Ex-Judge Found Guilty of Bias After Changing Baby's 'Messiah' Name

A former Tenn. judge who previously ordered a mother to change her son's name from Messiah to Martin has been found guilty of five counts of bias.

On Monday, the Tennessee Board of Judicial Conduct Disciplinary Counsel censured former judge Lu Anne Ballew, saying she disobeyed her obligations of impartiality when she ordered a mother to change her son's name from Messiah to Martin in 2013. The state's board of judicial conduct said censuring Ballew was the harshest form of punishment they could administer, as the judge already lost her job over the incident that took place in May last year.

According to WBIR-TV, a "public censure" means that Balew's violation of conduct will be put on record, and she may be required to "follow a specified course of corrective action." The news outlet adds that a censure is considered to be a stronger punishment than a public reprimand.

In 2013, parents Jalessa Martin and Jawaan McCullough appeared before Ballew, a child support magistrate, to determine what should be the last name of their 7-month old son, named Messiah Martin at birth. To the couple's surprise, Ballew not only decided on the child's last name, but also ruled that his first name should be changed from "Messiah" to "Martin." According to WBIR-TV, Ballew said at the time that "the word 'messiah' is a title that has only been earned by one person, and that one person is Jesus Christ."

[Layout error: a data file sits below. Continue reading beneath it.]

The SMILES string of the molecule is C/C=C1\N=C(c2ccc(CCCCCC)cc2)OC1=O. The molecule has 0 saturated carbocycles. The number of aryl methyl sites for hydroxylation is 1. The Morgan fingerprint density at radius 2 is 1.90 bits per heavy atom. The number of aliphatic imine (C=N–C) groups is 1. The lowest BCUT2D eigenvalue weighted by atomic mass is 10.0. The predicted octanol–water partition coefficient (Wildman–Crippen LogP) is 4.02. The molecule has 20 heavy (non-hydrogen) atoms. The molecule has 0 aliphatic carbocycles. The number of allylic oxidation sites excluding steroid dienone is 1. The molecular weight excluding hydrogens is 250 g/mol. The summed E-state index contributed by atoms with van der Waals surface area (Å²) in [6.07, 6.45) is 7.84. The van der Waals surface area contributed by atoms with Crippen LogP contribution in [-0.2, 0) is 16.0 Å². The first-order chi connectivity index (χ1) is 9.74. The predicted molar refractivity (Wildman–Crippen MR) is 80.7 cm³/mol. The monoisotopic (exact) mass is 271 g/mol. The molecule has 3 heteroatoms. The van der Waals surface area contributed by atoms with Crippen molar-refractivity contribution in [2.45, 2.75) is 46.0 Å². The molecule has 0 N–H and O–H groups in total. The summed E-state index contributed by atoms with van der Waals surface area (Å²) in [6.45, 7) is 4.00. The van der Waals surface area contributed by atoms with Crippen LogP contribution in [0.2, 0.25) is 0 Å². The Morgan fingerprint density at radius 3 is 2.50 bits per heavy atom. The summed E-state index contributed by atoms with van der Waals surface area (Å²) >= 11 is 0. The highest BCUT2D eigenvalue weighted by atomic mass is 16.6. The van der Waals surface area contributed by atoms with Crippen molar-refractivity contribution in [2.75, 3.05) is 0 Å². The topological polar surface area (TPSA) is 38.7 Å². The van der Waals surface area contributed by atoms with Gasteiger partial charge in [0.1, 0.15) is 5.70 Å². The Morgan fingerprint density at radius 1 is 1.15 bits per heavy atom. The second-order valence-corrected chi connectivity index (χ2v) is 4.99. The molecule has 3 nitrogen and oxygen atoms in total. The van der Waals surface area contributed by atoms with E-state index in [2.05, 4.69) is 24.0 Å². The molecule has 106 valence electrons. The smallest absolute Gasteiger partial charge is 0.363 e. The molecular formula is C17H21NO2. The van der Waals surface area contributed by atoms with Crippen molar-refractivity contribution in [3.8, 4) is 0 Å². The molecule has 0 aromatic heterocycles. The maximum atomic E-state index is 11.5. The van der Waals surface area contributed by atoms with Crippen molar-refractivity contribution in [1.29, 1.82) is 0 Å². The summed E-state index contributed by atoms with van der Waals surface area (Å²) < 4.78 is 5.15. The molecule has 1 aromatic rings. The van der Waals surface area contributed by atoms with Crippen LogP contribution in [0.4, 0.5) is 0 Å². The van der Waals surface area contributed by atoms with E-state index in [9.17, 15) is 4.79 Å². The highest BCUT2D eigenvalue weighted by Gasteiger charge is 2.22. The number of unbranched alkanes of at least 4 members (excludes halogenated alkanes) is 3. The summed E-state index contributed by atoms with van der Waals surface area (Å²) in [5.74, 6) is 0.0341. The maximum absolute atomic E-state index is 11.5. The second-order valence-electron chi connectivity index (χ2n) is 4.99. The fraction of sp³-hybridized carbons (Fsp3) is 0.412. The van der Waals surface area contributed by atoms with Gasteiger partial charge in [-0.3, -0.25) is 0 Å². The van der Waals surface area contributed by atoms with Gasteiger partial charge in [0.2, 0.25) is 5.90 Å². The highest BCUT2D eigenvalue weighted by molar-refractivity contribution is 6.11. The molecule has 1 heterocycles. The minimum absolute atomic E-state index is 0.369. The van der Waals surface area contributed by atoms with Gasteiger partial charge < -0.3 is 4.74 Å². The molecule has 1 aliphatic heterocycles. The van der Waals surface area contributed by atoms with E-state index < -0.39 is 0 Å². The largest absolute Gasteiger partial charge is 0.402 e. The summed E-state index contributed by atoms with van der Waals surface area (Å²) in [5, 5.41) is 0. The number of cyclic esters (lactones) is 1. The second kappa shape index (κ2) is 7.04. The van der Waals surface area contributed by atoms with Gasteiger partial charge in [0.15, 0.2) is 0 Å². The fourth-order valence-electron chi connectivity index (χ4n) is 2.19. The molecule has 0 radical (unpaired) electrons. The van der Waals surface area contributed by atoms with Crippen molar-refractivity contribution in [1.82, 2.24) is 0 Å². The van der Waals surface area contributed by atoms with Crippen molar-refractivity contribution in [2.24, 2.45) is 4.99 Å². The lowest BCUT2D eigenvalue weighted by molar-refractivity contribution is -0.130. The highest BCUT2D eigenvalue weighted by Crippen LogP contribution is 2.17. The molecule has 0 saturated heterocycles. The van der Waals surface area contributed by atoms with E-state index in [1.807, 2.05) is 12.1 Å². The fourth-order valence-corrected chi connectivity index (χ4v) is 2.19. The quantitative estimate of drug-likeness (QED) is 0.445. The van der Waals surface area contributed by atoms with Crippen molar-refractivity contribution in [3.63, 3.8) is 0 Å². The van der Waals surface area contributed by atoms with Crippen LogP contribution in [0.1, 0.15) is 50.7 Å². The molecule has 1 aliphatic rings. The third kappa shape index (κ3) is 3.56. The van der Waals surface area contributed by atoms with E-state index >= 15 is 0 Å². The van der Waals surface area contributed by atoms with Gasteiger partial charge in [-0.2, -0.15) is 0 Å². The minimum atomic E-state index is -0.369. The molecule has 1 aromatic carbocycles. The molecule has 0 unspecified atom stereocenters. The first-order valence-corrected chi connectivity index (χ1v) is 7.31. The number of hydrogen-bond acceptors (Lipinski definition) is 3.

Ballew added that the boy's name should be changed so he may avoid conflict with his peers as he grows older. "It could put him at odds with a lot of people and at this point he has had no choice in what his name is."

Ballew's ruling was later reversed, and the magistrate was dismissed from her job under Tennessee's fourth judicial district.

The disciplinary board ruled that Ballew had violated several measures in her code of conduct, including ruling with impartiality, performing duties without bias, and abstaining from speaking to the media on pending cases. Ballew had provided an interview to a local news outlet after changing the baby's name.

As The Associated Press reports, lawyers for Ballew argued that the magistrate was not imposing her religious beliefs when she made her ruling, but was rather watching out for the child's well-being, suggesting that the child could face adversity in later years by those who oppose the name. "A child's only protection for a detrimental name lies with the state," Ballew's attorneys said.

Tim Discenza, disciplinary counsel for the board of conduct, said Monday that Ballew made her ruling for "personal gain or a satisfaction."

"A judge is required to act at all times in a manner that promotes public confidence and the independence, the integrity and impartiality in the judiciary," Discenza said.

Ballew will still be able to keep her law license despite Monday's ruling.